La Tela di Carlotta
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Paleo pizza I’d serve to an Italian

Jan 22, 2014

I’m Italian, I love pizza. Unfortunately, pizza and paleo diet don’t really get along.

Although my husband and I are not paleo nuts, we do try to avoid carbs and especially those foods containing gluten. I can handle not having bread, pasta or pastries, but I can’t—and don’t want to—live without pizza.

In the past two years, we tried many different pizza recipes using flour substitutes, but they’re just not pizza.

We did like spinach pizza, but it’s tricky to get crispy as spinach tends to make it watery.

Then we tried cauliflower pizza.

Doesn’t that look just like a pizza? Well, it also tastes like one! And it’s so easy to make, that even I—a weird Italian who can’t really cook—can make it!

You only need half of a cauliflower head, an egg, some grated cheese, grated mozzarella, concentrated tomato and your favorite pizza topping (we usually use pepperoni). Salt, pepper, and organo, of course. That would do for two people.

So here it is (believe me, it’s way longer written than done):

  • Blend raw cauliflower in a food processor until it looks like snow.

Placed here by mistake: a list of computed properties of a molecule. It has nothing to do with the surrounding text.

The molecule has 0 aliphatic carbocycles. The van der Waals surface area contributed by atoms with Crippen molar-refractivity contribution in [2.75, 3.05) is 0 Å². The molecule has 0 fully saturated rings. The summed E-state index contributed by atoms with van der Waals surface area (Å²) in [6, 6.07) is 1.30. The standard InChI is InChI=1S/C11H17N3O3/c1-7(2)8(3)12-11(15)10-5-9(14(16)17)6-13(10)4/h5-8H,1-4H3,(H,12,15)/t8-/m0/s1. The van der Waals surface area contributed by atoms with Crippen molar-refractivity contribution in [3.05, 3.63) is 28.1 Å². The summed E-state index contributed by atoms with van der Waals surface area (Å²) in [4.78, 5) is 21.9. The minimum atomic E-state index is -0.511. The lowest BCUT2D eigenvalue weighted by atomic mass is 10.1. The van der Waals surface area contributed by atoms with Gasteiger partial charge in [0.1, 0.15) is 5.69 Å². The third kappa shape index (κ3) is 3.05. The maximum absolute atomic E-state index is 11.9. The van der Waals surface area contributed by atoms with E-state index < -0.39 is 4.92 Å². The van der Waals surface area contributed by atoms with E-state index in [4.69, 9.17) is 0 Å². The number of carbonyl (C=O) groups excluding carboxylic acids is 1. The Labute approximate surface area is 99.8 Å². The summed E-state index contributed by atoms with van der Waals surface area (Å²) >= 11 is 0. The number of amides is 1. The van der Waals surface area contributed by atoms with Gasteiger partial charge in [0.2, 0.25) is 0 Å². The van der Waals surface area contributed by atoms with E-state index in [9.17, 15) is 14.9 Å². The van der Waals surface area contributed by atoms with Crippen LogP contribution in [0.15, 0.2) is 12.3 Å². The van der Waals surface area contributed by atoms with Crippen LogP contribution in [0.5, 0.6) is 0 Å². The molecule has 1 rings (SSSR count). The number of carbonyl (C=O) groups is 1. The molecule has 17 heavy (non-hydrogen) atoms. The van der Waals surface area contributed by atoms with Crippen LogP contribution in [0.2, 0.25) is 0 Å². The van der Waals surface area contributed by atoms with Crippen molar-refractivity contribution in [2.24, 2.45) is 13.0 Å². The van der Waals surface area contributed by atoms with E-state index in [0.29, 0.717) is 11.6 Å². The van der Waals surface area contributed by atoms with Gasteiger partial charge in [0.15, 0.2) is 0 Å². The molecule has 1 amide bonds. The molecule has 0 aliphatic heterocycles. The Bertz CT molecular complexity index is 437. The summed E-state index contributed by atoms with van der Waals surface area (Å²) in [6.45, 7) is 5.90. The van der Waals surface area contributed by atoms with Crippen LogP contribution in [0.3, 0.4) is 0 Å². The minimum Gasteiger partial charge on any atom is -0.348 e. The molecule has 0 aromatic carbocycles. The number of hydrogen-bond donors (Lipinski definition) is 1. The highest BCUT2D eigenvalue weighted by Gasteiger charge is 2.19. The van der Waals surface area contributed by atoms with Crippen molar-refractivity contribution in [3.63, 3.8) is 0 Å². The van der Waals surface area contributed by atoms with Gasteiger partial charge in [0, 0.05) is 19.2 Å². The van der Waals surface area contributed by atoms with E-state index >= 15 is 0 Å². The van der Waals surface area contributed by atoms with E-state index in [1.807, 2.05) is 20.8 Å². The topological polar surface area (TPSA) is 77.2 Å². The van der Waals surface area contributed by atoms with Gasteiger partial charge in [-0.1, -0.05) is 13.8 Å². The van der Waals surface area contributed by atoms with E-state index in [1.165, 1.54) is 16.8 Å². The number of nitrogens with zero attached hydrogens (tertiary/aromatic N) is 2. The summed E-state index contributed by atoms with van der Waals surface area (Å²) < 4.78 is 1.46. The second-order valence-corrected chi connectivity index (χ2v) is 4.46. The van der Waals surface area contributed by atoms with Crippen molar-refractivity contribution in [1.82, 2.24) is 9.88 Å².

• Place the cauliflower snow in a clean, thin tea towel, twist the top of it and squeeze to drain all extra water. Just like my husband is doing in the picture.
  • Put the cauliflower in a bowl, add one egg, some grated cheese (I usually use a 250g package), salt and pepper. Mix it all together with a fork
  • Place the mixture on an oven tray (don’t forget oven paper!) and spread it until it’s big (I make it square), thin and smooth
  • Cook for 10-15 minutes in the oven (200°C) until the top is brownish
  • In the meantime, prepare your tomato sauce by pouring the concentrated tomato in a bowl and adding salt, pepper and oregano
  • Take your base out of the oven, spread the tomato sauce on it (no need to let it cool down) leaving a small border all around the edges—that’s your crust!
  • Add fresh or grated mozzarella (I prefer grated mozzarella, as fresh one can make your pizza a bit watery)
  • Add your favourite pizza topping, but try avoiding watery foods (like mushroom or pineapple)
  • Bake for 10 minutes
  • Enjoy!

It’s crispy and if your base is thin enough, you can barely taste the cauliflower. So good I’d serve it to any of my Italian friends!

Have a look here at my (few) super simple recipes :-)

Tell me what you think

Did you like it? Do you agree or disagree? I'd love to hear from you.

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The blog

I write mainly about Montessori, parenthood, and multilingualism. Here are some recent posts.

Mums, dads & kids
We don't know how to be parents, we learn it everyday as we go. This is my way of motherhood, the small victories and the bitter defeats, my inconvenient truths and the endless life lessons. And also all the baby products and toys we love the most.
How to leave the playground without power struggles
This is life
Audiobooks of real-life stories for kids
Let's not project our insecurities onto our kids
Question authorities
Parents need to be constructively selfish
One more step towards self-acceptance